However, a trail near a major highway and a city doesn't necessarily mean beautiful wilderness or interesting topography. It turned out to be gorgeous and varied - way beyond our expectations.
In general, the 60K race course started off easy and got more difficult. There was a mix of hard-packed sand and rocky trail throughout the race but it got rockier as we went with a few more climbs - although not nearly enough climbing for those of us who look forward to hiking the uphills. :)
The race course had 783 m of climb and a whopping 1381 m of descent, much of it in the first half of the race to guarantee that my quads were sore for the second half!
Much of the trail was single track along a hillside or canyon wall.
Here's Browner flying down the first descent. It was beautiful!
There were also some scenic dirt roads.
I kept expecting to overheat but it never happened. The temperature went up to the low 20s C but there was usually a breeze. There was virtually no shade so I did feel the sun and was careful about sunscreen.
Between the pleasant weather, the beautiful scenery and the downhill stretches, I felt energetic enough to run slowly most of the time, and a lot of people were hiking so I went by them. Some of them were in the 100K race, which started an hour before us so they were pacing themselves differently. There were also some 60K racers who may have started out too quickly; some of them appeared to be cramping or feeling the heat.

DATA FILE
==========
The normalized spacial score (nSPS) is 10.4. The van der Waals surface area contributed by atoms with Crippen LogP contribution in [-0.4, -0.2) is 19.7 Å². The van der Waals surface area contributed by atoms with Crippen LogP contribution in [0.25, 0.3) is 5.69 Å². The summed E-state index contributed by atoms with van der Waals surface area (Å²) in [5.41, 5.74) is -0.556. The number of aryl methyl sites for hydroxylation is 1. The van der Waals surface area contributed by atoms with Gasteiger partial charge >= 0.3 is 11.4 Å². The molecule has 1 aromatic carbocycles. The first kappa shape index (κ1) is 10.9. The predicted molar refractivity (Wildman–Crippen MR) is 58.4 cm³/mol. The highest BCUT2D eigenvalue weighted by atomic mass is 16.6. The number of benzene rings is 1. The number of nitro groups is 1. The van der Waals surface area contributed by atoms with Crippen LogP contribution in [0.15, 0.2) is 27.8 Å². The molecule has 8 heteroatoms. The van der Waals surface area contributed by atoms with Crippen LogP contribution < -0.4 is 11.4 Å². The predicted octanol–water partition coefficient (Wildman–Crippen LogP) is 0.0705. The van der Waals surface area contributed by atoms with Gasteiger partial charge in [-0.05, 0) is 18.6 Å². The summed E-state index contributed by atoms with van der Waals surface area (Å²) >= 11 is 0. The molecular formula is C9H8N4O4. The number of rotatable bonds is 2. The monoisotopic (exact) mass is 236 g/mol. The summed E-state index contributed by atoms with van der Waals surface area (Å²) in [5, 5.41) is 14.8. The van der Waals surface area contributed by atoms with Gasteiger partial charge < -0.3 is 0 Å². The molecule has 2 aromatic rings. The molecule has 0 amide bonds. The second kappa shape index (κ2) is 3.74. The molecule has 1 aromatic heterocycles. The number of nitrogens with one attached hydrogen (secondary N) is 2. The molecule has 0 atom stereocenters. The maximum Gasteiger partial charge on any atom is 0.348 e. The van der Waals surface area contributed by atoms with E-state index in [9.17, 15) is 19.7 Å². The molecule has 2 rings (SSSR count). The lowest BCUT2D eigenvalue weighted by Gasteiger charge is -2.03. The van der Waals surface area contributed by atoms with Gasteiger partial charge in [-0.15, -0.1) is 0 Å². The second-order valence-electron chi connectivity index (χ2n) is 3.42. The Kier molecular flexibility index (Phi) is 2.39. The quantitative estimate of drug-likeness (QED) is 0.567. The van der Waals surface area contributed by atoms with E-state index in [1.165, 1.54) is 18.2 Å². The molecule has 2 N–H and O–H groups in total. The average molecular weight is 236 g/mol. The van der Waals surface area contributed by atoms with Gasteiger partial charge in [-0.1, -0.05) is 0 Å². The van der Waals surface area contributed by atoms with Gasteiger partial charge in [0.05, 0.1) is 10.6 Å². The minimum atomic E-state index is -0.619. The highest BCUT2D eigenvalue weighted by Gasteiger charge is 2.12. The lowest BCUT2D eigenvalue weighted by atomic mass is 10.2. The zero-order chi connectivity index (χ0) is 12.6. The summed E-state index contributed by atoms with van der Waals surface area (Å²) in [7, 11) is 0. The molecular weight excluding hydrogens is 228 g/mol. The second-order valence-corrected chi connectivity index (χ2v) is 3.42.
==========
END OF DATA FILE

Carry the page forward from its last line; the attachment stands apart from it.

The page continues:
One racer wearing headphones moaned loudly at regular intervals. When I caught up and snuck by (difficult on a narrow, cactus-lined trail when she couldn't hear me), she glanced over, moaned again and farted loudly! Most people were friendly and it was fun to chat for a few seconds when we met. From the 12K aid station to the finish, I passed a quarter of the 60K racers. Browner did the same - not bad for the longest trail running race of her life!
About 4 km from the end, I noticed a woman glancing over at me on switchbacks and running steadily, not too far behind. At first I thought I'd step aside but then I decided to make her work for it. :)
There was a river crossing soon after - muddy and just a few inches deep except for a short log crossing. The woman ahead of me was working to keep her feet dry, which I didn't care about so late in the race. She asked me to wait while she crossed the log. With another racer breathing down my neck, I decided to cross on some rocks nearby. Dumb idea. They were slippery. I slipped. I caught my entire body weight on the fleshy part of the palm of my right hand. OW!!!! It's an interesting colour now a few days later. I even got mud in my mouth - blah.
The biggest climb of the race was next, followed by a descent to the finish line. The 100K racers were climbing back up to the trail from our finish line, which was an aid station for them. They were great and cheered us all on. I managed to stay ahead of my pursuer. ;)
I'd aimed to break 10 hrs so I was happy to finish in 8.5 hrs, 4th of 14 in my age group. I don't understand why I felt so energetic today after inadequate training in recent months and a heavy training week leading up to the race. Maybe my approach to races has been all wrong?!?
Browner had a great race too, even with some major foot care breaks.
There was post-race wood oven pizza at the finish line and a finisher mug. We'd also received a tech shirt and lightweight Buff at check-in so we were spoiled. Great job, Aravaipa Running! This is a terrific event.